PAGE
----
Southern Mongoloid

Southern Mongoloid

Mongoloid /ˈmɒŋ.gə.lɔɪd/ refers to populations that share certain phenotypic traits such as epicanthic fold and shovel-shaped incisors and other physical traits common in most of Asia, the Arctic, the Americas and most of the Pacific Islands. The word is formed by the base word "Mongol" and the suffix "-oid" which means "resembling," so therefore the term literally means "resembling Mongols." It was introduced by early ethnology primarily to describe various central and east Asian populations, one of the proposed three major races of humanity. Although some forensic anthropologists and other scientists continue to use the term in some contexts (for instance in criminal justice in order to serve the medicolegal community that still operates on archaic racial concepts), outside of those contexts the term mongoloid is now considered derogatory by most anthropologists due to its association with disputed typological models of racial classification. Asian proponents of the same or similar concept have used the term East Asian race to refer to people of East Asian descent that only include people from Northeast Asia and Southeast Asia, which makes up only a section of the Asian people.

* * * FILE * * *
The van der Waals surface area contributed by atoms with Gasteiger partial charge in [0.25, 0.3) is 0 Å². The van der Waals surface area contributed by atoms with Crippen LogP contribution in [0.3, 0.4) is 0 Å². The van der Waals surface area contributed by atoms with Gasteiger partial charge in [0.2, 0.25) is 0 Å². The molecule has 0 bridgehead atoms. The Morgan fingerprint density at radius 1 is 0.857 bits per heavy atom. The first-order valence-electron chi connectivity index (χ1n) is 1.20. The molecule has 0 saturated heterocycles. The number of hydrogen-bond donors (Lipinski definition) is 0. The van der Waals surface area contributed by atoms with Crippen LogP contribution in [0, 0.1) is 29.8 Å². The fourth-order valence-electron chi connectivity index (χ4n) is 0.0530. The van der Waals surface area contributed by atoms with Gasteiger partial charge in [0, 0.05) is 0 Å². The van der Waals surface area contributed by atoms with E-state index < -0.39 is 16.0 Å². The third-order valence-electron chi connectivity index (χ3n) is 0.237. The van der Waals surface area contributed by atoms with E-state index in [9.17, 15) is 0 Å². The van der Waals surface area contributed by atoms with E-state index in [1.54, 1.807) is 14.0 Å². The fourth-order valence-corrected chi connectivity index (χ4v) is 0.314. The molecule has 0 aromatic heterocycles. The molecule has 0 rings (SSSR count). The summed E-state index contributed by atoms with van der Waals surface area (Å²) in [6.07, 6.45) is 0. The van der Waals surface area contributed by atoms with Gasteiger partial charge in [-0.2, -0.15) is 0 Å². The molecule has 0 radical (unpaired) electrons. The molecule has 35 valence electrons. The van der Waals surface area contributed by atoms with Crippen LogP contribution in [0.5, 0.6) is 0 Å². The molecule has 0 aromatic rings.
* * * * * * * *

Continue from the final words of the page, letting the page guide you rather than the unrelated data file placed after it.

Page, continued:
Read more about Southern Mongoloid:  Populations Included, Subraces, History of The Concept, Features, Genetic Research, Criticism, See Also

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